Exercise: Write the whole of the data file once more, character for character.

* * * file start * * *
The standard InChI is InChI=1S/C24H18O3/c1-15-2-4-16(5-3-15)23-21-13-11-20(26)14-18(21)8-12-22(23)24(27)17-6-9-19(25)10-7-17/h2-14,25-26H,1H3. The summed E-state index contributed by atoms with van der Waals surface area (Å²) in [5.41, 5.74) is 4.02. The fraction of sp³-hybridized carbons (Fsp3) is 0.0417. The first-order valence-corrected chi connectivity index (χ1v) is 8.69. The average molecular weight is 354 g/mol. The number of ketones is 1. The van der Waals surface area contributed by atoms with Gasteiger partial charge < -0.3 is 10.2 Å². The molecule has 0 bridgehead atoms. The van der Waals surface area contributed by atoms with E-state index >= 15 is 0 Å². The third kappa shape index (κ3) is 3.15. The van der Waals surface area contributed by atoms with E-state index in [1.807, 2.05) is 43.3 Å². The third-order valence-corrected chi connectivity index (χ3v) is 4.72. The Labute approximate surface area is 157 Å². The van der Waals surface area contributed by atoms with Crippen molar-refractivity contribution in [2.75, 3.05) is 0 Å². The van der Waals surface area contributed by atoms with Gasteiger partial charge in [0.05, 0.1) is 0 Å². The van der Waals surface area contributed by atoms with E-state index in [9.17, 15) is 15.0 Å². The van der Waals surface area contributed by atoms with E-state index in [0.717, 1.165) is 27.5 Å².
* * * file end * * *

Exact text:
The standard InChI is InChI=1S/C24H18O3/c1-15-2-4-16(5-3-15)23-21-13-11-20(26)14-18(21)8-12-22(23)24(27)17-6-9-19(25)10-7-17/h2-14,25-26H,1H3. The summed E-state index contributed by atoms with van der Waals surface area (Å²) in [5.41, 5.74) is 4.02. The fraction of sp³-hybridized carbons (Fsp3) is 0.0417. The first-order valence-corrected chi connectivity index (χ1v) is 8.69. The average molecular weight is 354 g/mol. The number of ketones is 1. The van der Waals surface area contributed by atoms with Gasteiger partial charge < -0.3 is 10.2 Å². The molecule has 0 bridgehead atoms. The van der Waals surface area contributed by atoms with E-state index >= 15 is 0 Å². The third kappa shape index (κ3) is 3.15. The van der Waals surface area contributed by atoms with E-state index in [1.807, 2.05) is 43.3 Å². The third-order valence-corrected chi connectivity index (χ3v) is 4.72. The Labute approximate surface area is 157 Å². The van der Waals surface area contributed by atoms with Crippen molar-refractivity contribution in [2.75, 3.05) is 0 Å². The van der Waals surface area contributed by atoms with Gasteiger partial charge in [0.05, 0.1) is 0 Å². The van der Waals surface area contributed by atoms with E-state index in [9.17, 15) is 15.0 Å². The van der Waals surface area contributed by atoms with E-state index in [0.717, 1.165) is 27.5 Å².